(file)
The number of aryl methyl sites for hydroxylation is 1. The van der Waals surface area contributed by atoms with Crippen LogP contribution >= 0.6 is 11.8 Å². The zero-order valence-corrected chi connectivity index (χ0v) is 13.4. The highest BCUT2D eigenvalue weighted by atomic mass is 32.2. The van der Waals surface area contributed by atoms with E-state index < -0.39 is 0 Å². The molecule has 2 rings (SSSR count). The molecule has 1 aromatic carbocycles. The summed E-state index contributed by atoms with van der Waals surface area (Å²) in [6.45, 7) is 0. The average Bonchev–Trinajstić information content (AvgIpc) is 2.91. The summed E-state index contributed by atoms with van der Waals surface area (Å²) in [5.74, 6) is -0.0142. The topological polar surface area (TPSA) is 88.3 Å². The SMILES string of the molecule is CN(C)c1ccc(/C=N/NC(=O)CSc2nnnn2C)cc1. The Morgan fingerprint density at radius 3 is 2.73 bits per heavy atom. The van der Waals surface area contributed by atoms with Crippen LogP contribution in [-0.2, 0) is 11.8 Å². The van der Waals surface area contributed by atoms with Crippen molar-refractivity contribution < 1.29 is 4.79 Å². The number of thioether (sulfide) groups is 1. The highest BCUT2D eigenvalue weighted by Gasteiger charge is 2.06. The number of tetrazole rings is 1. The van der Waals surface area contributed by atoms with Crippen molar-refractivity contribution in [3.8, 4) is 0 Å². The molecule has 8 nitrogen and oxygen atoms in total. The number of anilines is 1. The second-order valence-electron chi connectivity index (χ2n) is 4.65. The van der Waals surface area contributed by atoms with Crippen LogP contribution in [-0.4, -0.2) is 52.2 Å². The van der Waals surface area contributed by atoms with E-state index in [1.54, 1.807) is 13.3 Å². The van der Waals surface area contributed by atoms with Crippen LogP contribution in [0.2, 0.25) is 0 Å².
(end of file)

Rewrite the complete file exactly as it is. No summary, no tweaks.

The number of aryl methyl sites for hydroxylation is 1. The van der Waals surface area contributed by atoms with Crippen LogP contribution >= 0.6 is 11.8 Å². The zero-order valence-corrected chi connectivity index (χ0v) is 13.4. The highest BCUT2D eigenvalue weighted by atomic mass is 32.2. The van der Waals surface area contributed by atoms with E-state index < -0.39 is 0 Å². The molecule has 2 rings (SSSR count). The molecule has 1 aromatic carbocycles. The summed E-state index contributed by atoms with van der Waals surface area (Å²) in [6.45, 7) is 0. The average Bonchev–Trinajstić information content (AvgIpc) is 2.91. The summed E-state index contributed by atoms with van der Waals surface area (Å²) in [5.74, 6) is -0.0142. The topological polar surface area (TPSA) is 88.3 Å². The SMILES string of the molecule is CN(C)c1ccc(/C=N/NC(=O)CSc2nnnn2C)cc1. The Morgan fingerprint density at radius 3 is 2.73 bits per heavy atom. The van der Waals surface area contributed by atoms with Crippen LogP contribution in [-0.2, 0) is 11.8 Å². The van der Waals surface area contributed by atoms with Crippen molar-refractivity contribution < 1.29 is 4.79 Å². The number of thioether (sulfide) groups is 1. The highest BCUT2D eigenvalue weighted by Gasteiger charge is 2.06. The number of tetrazole rings is 1. The van der Waals surface area contributed by atoms with Crippen molar-refractivity contribution in [3.8, 4) is 0 Å². The molecule has 8 nitrogen and oxygen atoms in total. The number of anilines is 1. The second-order valence-electron chi connectivity index (χ2n) is 4.65. The van der Waals surface area contributed by atoms with Crippen LogP contribution in [-0.4, -0.2) is 52.2 Å². The van der Waals surface area contributed by atoms with E-state index in [1.54, 1.807) is 13.3 Å². The van der Waals surface area contributed by atoms with Crippen LogP contribution in [0.2, 0.25) is 0 Å².